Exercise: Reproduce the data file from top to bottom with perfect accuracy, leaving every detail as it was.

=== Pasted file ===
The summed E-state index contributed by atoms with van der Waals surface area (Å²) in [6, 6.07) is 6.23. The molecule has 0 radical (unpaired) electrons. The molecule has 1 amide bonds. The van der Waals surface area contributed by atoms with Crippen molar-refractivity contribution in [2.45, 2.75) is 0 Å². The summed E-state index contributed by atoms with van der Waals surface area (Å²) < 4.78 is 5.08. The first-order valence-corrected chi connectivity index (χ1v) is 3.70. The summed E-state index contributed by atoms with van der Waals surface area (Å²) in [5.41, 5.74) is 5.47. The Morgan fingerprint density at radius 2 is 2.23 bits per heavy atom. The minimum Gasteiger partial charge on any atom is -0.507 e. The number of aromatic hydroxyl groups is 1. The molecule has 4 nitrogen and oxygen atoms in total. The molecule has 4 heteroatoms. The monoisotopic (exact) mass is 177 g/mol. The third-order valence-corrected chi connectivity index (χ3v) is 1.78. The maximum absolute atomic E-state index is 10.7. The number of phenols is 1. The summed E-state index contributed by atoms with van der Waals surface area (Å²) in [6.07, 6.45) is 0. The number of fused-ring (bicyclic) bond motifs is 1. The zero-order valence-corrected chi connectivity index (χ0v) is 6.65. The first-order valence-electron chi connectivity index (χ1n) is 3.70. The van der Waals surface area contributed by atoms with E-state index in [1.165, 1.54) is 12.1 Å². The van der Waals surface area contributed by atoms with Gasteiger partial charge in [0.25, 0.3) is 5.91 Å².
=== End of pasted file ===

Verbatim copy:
The summed E-state index contributed by atoms with van der Waals surface area (Å²) in [6, 6.07) is 6.23. The molecule has 0 radical (unpaired) electrons. The molecule has 1 amide bonds. The van der Waals surface area contributed by atoms with Crippen molar-refractivity contribution in [2.45, 2.75) is 0 Å². The summed E-state index contributed by atoms with van der Waals surface area (Å²) < 4.78 is 5.08. The first-order valence-corrected chi connectivity index (χ1v) is 3.70. The summed E-state index contributed by atoms with van der Waals surface area (Å²) in [5.41, 5.74) is 5.47. The Morgan fingerprint density at radius 2 is 2.23 bits per heavy atom. The minimum Gasteiger partial charge on any atom is -0.507 e. The number of aromatic hydroxyl groups is 1. The molecule has 4 nitrogen and oxygen atoms in total. The molecule has 4 heteroatoms. The monoisotopic (exact) mass is 177 g/mol. The third-order valence-corrected chi connectivity index (χ3v) is 1.78. The maximum absolute atomic E-state index is 10.7. The number of phenols is 1. The summed E-state index contributed by atoms with van der Waals surface area (Å²) in [6.07, 6.45) is 0. The number of fused-ring (bicyclic) bond motifs is 1. The zero-order valence-corrected chi connectivity index (χ0v) is 6.65. The first-order valence-electron chi connectivity index (χ1n) is 3.70. The van der Waals surface area contributed by atoms with E-state index in [1.165, 1.54) is 12.1 Å². The van der Waals surface area contributed by atoms with Gasteiger partial charge in [0.25, 0.3) is 5.91 Å².